When Professor David Day flew in from Adelaide earlier this year for a retreat involving scientists from The University of Western Australia, it was almost like a family reunion, with him as the ‘great-grandfather’.
David is a Chief Investigator with the ARC Centre of Excellence in Plant Energy Biology (PEB) and, in effect, is responsible for cultivating a crop of eminent plant researchers who now all work with PEB.
At the retreat, David caught up with his colleagues, including Harvey Millar, who was a PhD student of David’s in the mid-1990s. Harvey is now a Winthrop Professor at the School of Biomedical, Biomolecular and Chemical Sciences.
Then in the early 2000s, both Harvey and David went on to supervise the PhD work of Nicolas Taylor, who is now a Research Assistant Professor at PEB.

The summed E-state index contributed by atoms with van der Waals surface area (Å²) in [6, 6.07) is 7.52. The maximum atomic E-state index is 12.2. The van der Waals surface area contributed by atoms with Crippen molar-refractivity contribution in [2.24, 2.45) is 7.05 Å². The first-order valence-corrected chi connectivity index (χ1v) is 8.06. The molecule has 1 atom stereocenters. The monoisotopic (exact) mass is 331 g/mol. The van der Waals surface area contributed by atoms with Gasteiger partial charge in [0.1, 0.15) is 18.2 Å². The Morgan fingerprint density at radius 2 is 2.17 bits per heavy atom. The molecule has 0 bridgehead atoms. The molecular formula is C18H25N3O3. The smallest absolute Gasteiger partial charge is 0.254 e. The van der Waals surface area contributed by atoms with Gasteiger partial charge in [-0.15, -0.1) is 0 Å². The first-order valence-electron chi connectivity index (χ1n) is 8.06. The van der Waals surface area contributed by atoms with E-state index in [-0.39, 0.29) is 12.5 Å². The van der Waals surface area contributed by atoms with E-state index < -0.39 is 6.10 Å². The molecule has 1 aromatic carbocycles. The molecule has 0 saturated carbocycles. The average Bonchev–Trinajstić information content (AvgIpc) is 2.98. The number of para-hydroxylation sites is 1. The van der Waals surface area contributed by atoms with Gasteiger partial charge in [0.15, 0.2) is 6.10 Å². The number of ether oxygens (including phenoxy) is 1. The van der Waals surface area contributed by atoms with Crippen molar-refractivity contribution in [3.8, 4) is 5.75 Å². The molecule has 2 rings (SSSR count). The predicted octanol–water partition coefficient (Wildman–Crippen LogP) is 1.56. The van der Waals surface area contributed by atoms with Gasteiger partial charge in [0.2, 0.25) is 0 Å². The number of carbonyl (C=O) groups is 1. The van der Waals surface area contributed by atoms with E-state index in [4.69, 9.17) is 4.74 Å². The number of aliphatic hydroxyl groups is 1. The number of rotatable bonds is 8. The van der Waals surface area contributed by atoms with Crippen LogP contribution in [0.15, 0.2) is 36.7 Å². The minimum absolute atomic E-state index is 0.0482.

“David’s wealth of knowledge continues to be awe-inspiring. When I’m designing ‘new’ experiments, often he’ll remind me to look at a paper from before I was born, and often the answer was already there!” says Nicolas.
And in the latest example of academic cross-fertilisation, Nicolas and Harvey have teamed up to supervise the PhD work of Richard Jacoby, who is investigating the molecular mechanisms of salinity tolerance in Australian wheat varieties.
“I’m the beneficiary of a tremendous amount of accumulated knowledge. On a weekly basis, I will use mitochondrial isolation procedures optimised by David in the 1980s in France, protein gel techniques optimised by Harvey at Oxford in the late 1990s, and mass spectrometry techniques optimised by Nic here at the ARC Centre of Excellence in Plant Energy Biology,” says Richard.
Or as Professor Day, who is also Deputy Vice-Chancellor of Research at Flinders University, puts it: “If the relationship between supervisor and student is thought of as paternal or maternal, that makes me Richard’s ‘great-grandfather’!”
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